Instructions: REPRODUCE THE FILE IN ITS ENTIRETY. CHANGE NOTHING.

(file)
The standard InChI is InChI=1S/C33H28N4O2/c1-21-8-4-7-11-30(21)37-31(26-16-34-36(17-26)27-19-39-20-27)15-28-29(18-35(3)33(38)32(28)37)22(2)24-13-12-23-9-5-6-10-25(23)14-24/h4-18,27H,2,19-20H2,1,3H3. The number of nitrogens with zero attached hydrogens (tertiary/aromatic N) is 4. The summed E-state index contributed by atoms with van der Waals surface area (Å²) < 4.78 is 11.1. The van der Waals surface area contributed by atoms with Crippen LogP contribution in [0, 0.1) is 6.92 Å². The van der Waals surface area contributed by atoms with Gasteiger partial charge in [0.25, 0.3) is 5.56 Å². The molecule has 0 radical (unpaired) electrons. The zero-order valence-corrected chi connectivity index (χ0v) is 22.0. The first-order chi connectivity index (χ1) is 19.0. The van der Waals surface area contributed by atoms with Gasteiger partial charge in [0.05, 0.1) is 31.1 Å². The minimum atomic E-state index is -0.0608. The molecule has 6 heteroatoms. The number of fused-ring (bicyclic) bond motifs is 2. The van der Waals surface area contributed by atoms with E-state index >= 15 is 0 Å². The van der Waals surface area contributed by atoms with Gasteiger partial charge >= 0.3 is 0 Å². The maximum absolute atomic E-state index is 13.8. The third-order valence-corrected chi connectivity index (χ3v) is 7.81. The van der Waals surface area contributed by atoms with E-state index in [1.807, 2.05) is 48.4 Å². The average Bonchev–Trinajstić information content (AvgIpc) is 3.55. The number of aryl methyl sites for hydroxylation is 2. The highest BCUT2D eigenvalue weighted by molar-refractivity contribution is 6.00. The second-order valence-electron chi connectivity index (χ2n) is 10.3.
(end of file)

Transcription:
The standard InChI is InChI=1S/C33H28N4O2/c1-21-8-4-7-11-30(21)37-31(26-16-34-36(17-26)27-19-39-20-27)15-28-29(18-35(3)33(38)32(28)37)22(2)24-13-12-23-9-5-6-10-25(23)14-24/h4-18,27H,2,19-20H2,1,3H3. The number of nitrogens with zero attached hydrogens (tertiary/aromatic N) is 4. The summed E-state index contributed by atoms with van der Waals surface area (Å²) < 4.78 is 11.1. The van der Waals surface area contributed by atoms with Crippen LogP contribution in [0, 0.1) is 6.92 Å². The van der Waals surface area contributed by atoms with Gasteiger partial charge in [0.25, 0.3) is 5.56 Å². The molecule has 0 radical (unpaired) electrons. The zero-order valence-corrected chi connectivity index (χ0v) is 22.0. The first-order chi connectivity index (χ1) is 19.0. The van der Waals surface area contributed by atoms with Gasteiger partial charge in [0.05, 0.1) is 31.1 Å². The minimum atomic E-state index is -0.0608. The molecule has 6 heteroatoms. The number of fused-ring (bicyclic) bond motifs is 2. The van der Waals surface area contributed by atoms with E-state index >= 15 is 0 Å². The van der Waals surface area contributed by atoms with Gasteiger partial charge >= 0.3 is 0 Å². The maximum absolute atomic E-state index is 13.8. The third-order valence-corrected chi connectivity index (χ3v) is 7.81. The van der Waals surface area contributed by atoms with E-state index in [1.807, 2.05) is 48.4 Å². The average Bonchev–Trinajstić information content (AvgIpc) is 3.55. The number of aryl methyl sites for hydroxylation is 2. The highest BCUT2D eigenvalue weighted by molar-refractivity contribution is 6.00. The second-order valence-electron chi connectivity index (χ2n) is 10.3.